news Tuesday, August 19, 2014 - 05:30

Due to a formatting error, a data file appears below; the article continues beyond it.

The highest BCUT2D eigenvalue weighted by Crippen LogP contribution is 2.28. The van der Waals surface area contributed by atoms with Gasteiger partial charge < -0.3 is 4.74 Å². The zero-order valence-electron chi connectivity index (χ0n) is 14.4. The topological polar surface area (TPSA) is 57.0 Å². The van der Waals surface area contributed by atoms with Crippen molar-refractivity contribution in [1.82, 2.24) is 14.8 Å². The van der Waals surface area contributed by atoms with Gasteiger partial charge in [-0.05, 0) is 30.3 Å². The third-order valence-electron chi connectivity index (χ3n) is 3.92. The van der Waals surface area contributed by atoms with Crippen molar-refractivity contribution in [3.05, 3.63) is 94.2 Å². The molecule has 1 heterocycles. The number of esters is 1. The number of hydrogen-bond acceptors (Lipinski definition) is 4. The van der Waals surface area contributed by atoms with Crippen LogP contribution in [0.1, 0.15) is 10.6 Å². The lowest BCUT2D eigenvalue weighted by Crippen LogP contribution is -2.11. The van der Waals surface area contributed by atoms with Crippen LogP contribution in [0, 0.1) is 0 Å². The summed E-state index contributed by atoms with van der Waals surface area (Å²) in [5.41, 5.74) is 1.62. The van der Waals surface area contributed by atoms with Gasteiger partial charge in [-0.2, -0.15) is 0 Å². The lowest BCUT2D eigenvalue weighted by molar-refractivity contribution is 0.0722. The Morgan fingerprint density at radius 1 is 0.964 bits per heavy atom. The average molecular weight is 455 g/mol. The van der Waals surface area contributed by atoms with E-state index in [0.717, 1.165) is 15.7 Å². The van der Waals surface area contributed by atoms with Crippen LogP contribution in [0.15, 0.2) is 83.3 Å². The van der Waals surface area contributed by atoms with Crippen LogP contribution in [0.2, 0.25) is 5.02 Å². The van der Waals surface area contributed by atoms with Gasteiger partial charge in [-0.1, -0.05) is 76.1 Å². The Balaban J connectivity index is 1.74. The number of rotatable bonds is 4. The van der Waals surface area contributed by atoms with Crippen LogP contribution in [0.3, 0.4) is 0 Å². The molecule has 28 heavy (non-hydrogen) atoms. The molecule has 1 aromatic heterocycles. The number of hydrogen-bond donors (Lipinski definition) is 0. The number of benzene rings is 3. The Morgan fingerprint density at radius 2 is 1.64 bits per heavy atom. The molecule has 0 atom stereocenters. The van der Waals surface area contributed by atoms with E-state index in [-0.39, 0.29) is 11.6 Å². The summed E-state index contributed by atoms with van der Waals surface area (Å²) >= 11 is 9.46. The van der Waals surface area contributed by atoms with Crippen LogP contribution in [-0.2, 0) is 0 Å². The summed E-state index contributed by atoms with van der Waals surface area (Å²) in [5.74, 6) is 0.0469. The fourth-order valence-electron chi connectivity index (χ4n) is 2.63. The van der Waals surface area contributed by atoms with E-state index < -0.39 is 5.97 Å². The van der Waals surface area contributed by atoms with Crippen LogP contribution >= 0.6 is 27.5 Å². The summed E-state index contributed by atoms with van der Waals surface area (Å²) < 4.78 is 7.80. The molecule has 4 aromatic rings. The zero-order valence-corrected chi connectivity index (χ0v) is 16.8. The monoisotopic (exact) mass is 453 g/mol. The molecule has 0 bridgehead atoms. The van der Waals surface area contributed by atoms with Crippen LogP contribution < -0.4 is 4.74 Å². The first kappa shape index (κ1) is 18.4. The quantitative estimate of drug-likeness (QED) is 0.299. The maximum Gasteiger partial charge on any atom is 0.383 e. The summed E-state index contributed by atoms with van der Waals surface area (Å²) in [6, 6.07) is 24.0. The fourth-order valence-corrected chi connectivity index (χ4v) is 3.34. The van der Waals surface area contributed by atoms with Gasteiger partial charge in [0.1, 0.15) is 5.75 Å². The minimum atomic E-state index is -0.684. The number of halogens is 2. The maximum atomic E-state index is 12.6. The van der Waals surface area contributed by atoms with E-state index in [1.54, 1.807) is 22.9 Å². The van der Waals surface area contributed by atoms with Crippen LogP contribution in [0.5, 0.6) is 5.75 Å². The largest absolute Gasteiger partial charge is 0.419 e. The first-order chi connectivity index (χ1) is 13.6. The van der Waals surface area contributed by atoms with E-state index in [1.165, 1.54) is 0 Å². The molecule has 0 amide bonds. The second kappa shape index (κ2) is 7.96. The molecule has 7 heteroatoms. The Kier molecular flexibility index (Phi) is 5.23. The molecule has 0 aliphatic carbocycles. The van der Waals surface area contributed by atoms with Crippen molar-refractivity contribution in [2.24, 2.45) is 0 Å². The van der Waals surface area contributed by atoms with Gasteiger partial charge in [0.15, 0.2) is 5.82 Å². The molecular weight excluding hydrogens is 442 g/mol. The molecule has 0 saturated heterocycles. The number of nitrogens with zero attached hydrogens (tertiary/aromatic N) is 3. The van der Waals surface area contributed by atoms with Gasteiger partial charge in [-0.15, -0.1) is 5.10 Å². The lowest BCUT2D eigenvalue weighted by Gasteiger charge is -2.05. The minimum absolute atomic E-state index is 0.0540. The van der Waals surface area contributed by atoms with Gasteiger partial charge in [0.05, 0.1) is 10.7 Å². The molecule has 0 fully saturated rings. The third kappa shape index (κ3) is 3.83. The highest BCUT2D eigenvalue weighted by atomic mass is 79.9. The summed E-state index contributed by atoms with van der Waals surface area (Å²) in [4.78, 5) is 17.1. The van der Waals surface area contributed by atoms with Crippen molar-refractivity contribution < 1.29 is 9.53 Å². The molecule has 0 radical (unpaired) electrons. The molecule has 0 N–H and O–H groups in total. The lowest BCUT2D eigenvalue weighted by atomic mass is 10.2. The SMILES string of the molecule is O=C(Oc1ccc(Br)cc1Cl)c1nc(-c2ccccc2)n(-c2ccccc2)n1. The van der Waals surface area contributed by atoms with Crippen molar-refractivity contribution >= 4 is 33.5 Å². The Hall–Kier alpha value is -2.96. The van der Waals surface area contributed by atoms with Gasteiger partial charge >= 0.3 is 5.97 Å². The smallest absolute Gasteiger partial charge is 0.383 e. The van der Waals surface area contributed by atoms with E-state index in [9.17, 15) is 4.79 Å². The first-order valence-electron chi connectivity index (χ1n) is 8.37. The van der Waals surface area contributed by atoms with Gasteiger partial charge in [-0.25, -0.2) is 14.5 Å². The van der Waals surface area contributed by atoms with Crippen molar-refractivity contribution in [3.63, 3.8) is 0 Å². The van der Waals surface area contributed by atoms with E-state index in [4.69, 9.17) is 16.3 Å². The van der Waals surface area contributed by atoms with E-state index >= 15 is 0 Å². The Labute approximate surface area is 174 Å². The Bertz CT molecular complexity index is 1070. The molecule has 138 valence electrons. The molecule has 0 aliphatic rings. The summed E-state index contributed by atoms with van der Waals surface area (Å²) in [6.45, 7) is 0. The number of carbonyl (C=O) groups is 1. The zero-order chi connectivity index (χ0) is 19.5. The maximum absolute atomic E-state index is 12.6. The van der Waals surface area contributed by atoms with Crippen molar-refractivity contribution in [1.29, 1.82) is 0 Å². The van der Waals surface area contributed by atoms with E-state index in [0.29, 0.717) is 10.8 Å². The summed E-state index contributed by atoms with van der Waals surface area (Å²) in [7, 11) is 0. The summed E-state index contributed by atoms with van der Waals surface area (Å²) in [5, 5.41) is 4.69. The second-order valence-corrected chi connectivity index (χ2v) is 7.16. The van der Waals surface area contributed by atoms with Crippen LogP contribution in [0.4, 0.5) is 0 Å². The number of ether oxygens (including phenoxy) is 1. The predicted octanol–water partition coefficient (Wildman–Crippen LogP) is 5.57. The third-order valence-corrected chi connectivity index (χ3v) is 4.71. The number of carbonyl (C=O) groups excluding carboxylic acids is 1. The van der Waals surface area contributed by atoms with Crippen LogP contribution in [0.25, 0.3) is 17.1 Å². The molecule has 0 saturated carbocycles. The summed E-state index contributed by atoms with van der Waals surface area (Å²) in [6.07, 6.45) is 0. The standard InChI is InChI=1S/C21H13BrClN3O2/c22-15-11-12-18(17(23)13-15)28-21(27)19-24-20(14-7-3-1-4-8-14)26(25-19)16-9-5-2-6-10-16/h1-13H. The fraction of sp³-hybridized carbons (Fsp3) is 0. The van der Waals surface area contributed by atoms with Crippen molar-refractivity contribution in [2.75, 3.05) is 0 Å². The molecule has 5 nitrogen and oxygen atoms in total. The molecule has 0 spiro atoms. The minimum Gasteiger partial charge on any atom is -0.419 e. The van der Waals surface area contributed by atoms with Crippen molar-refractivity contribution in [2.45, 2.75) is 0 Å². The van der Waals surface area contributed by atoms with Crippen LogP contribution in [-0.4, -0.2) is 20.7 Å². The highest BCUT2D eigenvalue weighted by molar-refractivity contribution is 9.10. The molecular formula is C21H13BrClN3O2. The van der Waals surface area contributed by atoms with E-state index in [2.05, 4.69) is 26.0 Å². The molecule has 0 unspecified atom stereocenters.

The News Minute | August 19, 2014 | 11.31 am IST Telangana has come to a standstill today. Educational institutions are shut, all transport services have been stopped, more than 650 petrol stations have downed shutters, cinema theatres are closed, even newspapers are working with just skeletal stuff. Telangana government started its Intensive Household Survey on Tuesday, a census by the state to count the populations and record socio-economic data. The survey is being conducted in all 10 districts of the state and over two lakh enumerators have been put on the job.Over the weekend and on Monday, thousands of people returned to their home towns and villages in Telangana. There were crowds at bus and railway stations as families headed to home be present during the visit of the enumerators. The state-owned Road Transport Corporation (RTC) was operating special buses to clear the rush. People working in Karnataka, Maharashtra, Gujarat and other states also returned home as the authorities made it clear that those who don't participate will lose the benefits they are enjoying under various welfare schemes. The survey, which will cover the nearly four crore population of the state, is said to be the biggest exercise ever undertaken in the country in a single day. The Telangana Rashtra Samithi (TRS) government is going all out for the success of the massive exercise aimed at identifying real beneficiaries of welfare schemes and weeding out the bogus ones. It has allayed apprehensions of people from Andhra Pradesh settled in Hyderabad that the survey is being undertaken to single them out. Chief Minister K. Chandrasekhara Rao blamed vested interests for spreading rumours, pointing out that there is no nativity column in the survey form.  Controversial questions The TRS government has been assuring people that the data collected through the survey will only be used to prepare lists of beneficiaries for welfare schemes. But many are not convinced as the questions of the survey ask people to give details of their bank accounts, post office accounts and mother tongue. Alhough the government told the AP High Court that the survey was being done only on a voluntary basis, most people in the state are under the impression that the survey is mandatory.
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